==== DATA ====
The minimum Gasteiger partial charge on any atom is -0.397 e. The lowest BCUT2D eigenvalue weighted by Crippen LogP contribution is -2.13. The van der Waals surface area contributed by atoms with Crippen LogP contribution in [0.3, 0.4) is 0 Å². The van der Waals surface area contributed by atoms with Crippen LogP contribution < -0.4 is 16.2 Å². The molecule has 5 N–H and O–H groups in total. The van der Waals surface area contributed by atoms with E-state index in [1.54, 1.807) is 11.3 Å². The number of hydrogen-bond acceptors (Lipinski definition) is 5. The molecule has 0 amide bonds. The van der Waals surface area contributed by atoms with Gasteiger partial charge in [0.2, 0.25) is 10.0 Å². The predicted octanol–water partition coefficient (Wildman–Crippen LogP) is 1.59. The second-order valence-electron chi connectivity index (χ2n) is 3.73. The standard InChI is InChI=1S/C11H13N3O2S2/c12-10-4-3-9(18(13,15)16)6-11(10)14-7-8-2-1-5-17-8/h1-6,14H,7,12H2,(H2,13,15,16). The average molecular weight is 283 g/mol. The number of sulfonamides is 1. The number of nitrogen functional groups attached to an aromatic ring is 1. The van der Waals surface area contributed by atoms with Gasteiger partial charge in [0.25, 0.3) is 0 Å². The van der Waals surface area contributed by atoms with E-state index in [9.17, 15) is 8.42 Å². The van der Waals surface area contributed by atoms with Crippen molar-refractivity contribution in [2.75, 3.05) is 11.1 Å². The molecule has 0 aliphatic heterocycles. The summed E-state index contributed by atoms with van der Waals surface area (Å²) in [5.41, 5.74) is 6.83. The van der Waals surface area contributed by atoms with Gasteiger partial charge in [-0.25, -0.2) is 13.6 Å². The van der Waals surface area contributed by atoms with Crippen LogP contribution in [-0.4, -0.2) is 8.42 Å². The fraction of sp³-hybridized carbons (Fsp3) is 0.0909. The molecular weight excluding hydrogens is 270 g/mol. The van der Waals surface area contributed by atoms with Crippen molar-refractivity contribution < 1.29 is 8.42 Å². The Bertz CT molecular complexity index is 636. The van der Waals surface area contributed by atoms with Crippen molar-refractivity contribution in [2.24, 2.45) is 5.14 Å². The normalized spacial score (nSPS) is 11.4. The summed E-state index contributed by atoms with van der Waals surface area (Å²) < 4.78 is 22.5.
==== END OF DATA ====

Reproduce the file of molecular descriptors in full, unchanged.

The minimum Gasteiger partial charge on any atom is -0.397 e. The lowest BCUT2D eigenvalue weighted by Crippen LogP contribution is -2.13. The van der Waals surface area contributed by atoms with Crippen LogP contribution in [0.3, 0.4) is 0 Å². The van der Waals surface area contributed by atoms with Crippen LogP contribution < -0.4 is 16.2 Å². The molecule has 5 N–H and O–H groups in total. The van der Waals surface area contributed by atoms with E-state index in [1.54, 1.807) is 11.3 Å². The number of hydrogen-bond acceptors (Lipinski definition) is 5. The molecule has 0 amide bonds. The van der Waals surface area contributed by atoms with Gasteiger partial charge in [0.2, 0.25) is 10.0 Å². The predicted octanol–water partition coefficient (Wildman–Crippen LogP) is 1.59. The second-order valence-electron chi connectivity index (χ2n) is 3.73. The standard InChI is InChI=1S/C11H13N3O2S2/c12-10-4-3-9(18(13,15)16)6-11(10)14-7-8-2-1-5-17-8/h1-6,14H,7,12H2,(H2,13,15,16). The average molecular weight is 283 g/mol. The number of sulfonamides is 1. The number of nitrogen functional groups attached to an aromatic ring is 1. The van der Waals surface area contributed by atoms with Gasteiger partial charge in [0.25, 0.3) is 0 Å². The van der Waals surface area contributed by atoms with E-state index in [9.17, 15) is 8.42 Å². The van der Waals surface area contributed by atoms with Crippen molar-refractivity contribution in [2.75, 3.05) is 11.1 Å². The molecule has 0 aliphatic heterocycles. The summed E-state index contributed by atoms with van der Waals surface area (Å²) in [5.41, 5.74) is 6.83. The van der Waals surface area contributed by atoms with Gasteiger partial charge in [-0.25, -0.2) is 13.6 Å². The van der Waals surface area contributed by atoms with Crippen LogP contribution in [-0.4, -0.2) is 8.42 Å². The fraction of sp³-hybridized carbons (Fsp3) is 0.0909. The molecular weight excluding hydrogens is 270 g/mol. The van der Waals surface area contributed by atoms with Crippen molar-refractivity contribution < 1.29 is 8.42 Å². The Bertz CT molecular complexity index is 636. The van der Waals surface area contributed by atoms with Crippen molar-refractivity contribution in [2.24, 2.45) is 5.14 Å². The normalized spacial score (nSPS) is 11.4. The summed E-state index contributed by atoms with van der Waals surface area (Å²) < 4.78 is 22.5.